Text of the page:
(by Peter Bates)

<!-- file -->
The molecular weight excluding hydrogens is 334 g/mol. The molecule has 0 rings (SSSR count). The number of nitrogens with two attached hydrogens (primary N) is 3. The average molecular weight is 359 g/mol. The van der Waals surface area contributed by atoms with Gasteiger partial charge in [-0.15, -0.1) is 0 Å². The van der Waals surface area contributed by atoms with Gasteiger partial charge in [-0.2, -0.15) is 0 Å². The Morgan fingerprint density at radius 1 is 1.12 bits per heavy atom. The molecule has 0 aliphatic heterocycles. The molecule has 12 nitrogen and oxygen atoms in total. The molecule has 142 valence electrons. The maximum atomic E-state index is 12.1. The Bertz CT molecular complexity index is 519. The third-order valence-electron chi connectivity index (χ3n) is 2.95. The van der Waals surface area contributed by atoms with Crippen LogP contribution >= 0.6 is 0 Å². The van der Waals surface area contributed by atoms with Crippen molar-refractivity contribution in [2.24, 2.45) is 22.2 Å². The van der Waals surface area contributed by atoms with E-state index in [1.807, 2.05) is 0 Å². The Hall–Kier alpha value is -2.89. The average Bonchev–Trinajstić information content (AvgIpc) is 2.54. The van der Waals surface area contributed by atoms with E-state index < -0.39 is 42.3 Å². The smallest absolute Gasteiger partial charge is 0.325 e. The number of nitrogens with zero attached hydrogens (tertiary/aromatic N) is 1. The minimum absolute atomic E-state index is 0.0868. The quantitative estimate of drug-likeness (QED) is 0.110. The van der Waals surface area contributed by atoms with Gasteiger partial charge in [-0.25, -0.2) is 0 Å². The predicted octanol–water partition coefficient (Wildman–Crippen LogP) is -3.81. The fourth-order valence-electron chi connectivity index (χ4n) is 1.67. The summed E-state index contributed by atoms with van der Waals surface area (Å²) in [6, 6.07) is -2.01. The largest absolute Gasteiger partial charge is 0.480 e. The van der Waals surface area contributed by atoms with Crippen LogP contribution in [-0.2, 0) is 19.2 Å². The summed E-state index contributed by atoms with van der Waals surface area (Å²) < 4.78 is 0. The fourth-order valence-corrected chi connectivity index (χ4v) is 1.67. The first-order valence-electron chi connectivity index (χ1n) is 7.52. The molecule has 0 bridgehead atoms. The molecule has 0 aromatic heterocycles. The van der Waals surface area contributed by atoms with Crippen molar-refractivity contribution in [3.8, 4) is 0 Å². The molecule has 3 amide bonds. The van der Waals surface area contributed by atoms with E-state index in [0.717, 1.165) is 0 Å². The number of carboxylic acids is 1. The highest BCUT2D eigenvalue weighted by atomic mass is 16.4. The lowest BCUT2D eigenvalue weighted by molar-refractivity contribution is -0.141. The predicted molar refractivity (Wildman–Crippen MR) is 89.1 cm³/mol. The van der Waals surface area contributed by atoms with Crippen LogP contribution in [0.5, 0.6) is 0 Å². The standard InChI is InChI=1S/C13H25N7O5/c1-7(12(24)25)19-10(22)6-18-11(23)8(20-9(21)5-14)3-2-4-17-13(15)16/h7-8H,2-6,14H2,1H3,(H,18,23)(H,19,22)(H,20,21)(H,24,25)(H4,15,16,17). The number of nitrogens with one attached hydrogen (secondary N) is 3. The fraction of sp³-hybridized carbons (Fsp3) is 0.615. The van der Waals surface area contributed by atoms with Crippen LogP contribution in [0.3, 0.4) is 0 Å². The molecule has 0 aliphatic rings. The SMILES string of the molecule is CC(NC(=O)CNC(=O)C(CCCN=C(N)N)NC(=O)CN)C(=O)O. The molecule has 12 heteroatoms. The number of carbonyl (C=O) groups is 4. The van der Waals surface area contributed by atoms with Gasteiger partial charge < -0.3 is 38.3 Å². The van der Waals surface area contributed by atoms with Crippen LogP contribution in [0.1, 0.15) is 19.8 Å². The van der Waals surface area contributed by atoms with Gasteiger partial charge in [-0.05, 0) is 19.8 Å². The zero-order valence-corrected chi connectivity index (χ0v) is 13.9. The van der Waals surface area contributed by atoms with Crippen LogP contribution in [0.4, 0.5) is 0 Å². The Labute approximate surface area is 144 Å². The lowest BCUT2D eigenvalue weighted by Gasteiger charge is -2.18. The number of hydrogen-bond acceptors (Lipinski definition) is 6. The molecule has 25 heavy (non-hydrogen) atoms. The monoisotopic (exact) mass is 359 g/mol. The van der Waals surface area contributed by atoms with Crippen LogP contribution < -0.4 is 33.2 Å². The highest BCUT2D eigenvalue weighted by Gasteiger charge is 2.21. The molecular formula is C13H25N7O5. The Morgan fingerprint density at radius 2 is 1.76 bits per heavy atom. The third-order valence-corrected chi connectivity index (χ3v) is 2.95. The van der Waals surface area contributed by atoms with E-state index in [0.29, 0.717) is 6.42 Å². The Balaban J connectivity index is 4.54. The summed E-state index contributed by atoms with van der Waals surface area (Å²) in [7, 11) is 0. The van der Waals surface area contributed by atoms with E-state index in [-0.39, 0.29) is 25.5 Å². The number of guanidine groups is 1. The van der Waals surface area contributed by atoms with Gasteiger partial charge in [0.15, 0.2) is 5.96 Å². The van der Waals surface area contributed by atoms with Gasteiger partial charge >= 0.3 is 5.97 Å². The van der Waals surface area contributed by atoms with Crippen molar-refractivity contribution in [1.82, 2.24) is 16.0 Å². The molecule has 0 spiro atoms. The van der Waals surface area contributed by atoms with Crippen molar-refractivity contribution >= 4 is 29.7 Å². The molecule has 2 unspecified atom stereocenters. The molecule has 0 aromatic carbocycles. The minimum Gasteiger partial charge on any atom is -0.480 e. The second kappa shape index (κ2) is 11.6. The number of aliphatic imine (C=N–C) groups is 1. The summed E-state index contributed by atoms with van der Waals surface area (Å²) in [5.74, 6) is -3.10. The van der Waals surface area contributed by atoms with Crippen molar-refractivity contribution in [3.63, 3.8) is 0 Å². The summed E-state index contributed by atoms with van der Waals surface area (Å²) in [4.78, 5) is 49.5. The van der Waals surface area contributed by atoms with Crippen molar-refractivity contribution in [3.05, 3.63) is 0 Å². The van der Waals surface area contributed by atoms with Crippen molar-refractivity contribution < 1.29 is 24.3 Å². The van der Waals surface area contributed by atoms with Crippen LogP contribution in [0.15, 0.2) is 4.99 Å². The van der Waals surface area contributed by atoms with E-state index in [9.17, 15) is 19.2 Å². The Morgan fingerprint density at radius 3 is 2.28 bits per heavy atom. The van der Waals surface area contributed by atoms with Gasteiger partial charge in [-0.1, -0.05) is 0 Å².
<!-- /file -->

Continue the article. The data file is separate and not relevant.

According to Merriam Webster, a tetrachord is a “diatonic series of four tones with an interval of a perfect fourth between the first and last.” But don’t bother looking for tetrachords in this mini-saxophone concerto. Sit back and relax as it evolves. It begins as a leisurely series of introductory statements in dialog with a dimly-lit nightclub-style piano. The soulful wailings of the sax recede as the orchestra enters, still keeping the piece in adagio tempo, but shimmering with tension. Beginning at about 3: 30, there is so much tension that you feel all hell is about to break loose. But it doesn’t. At 5:00 the simmering volcano dies down and the sax plays a series of staccato notes with the piano that evolve into an effusion of sentiment, as the orchestra enters again with flourishes, a variation on its first entrance. A freeform piano solo prepares for another variation on the duet. At about 9:00, the orchestral accompaniment gets edgier and more agitated, then surrenders to another calm interlude with the saxophone. Almost bi-polar in its mood instability, “Tetrachordal Variations” teeters on the edge of dissolution, but always finds it way back, ultimately to calm resolution.